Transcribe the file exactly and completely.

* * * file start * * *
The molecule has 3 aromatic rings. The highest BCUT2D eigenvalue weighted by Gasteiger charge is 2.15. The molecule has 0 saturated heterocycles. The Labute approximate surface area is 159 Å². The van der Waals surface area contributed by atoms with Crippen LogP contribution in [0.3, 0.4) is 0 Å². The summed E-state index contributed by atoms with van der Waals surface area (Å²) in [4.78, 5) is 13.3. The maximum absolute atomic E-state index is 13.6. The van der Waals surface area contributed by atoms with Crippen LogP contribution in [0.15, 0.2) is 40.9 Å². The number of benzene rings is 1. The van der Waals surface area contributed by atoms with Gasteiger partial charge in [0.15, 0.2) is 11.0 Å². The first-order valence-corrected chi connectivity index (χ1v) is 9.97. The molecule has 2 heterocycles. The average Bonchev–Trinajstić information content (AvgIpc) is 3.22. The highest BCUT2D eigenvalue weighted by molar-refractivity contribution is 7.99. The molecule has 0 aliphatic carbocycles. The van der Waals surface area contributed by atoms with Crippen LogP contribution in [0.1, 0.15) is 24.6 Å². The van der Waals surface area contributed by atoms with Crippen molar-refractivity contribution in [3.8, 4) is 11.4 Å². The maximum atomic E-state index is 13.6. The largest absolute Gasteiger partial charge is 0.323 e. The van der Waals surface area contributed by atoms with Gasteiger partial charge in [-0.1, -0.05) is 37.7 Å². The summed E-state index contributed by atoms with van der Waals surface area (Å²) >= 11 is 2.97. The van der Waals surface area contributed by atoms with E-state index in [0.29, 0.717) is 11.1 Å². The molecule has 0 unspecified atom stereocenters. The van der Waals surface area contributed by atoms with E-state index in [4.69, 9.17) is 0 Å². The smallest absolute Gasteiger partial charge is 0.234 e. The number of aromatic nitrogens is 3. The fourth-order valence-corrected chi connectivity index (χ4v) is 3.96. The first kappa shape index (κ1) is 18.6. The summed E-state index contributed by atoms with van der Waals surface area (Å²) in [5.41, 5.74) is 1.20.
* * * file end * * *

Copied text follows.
The molecule has 3 aromatic rings. The highest BCUT2D eigenvalue weighted by Gasteiger charge is 2.15. The molecule has 0 saturated heterocycles. The Labute approximate surface area is 159 Å². The van der Waals surface area contributed by atoms with Crippen LogP contribution in [0.3, 0.4) is 0 Å². The summed E-state index contributed by atoms with van der Waals surface area (Å²) in [4.78, 5) is 13.3. The maximum absolute atomic E-state index is 13.6. The van der Waals surface area contributed by atoms with Crippen LogP contribution in [0.15, 0.2) is 40.9 Å². The number of benzene rings is 1. The van der Waals surface area contributed by atoms with Gasteiger partial charge in [0.15, 0.2) is 11.0 Å². The first-order valence-corrected chi connectivity index (χ1v) is 9.97. The molecule has 2 heterocycles. The average Bonchev–Trinajstić information content (AvgIpc) is 3.22. The highest BCUT2D eigenvalue weighted by molar-refractivity contribution is 7.99. The molecule has 0 aliphatic carbocycles. The van der Waals surface area contributed by atoms with Crippen LogP contribution in [0.1, 0.15) is 24.6 Å². The van der Waals surface area contributed by atoms with Crippen molar-refractivity contribution in [3.8, 4) is 11.4 Å². The maximum atomic E-state index is 13.6. The largest absolute Gasteiger partial charge is 0.323 e. The van der Waals surface area contributed by atoms with Gasteiger partial charge in [-0.1, -0.05) is 37.7 Å². The summed E-state index contributed by atoms with van der Waals surface area (Å²) >= 11 is 2.97. The van der Waals surface area contributed by atoms with E-state index in [0.29, 0.717) is 11.1 Å². The molecule has 0 unspecified atom stereocenters. The van der Waals surface area contributed by atoms with E-state index in [4.69, 9.17) is 0 Å². The smallest absolute Gasteiger partial charge is 0.234 e. The number of aromatic nitrogens is 3. The fourth-order valence-corrected chi connectivity index (χ4v) is 3.96. The first kappa shape index (κ1) is 18.6. The summed E-state index contributed by atoms with van der Waals surface area (Å²) in [5.41, 5.74) is 1.20.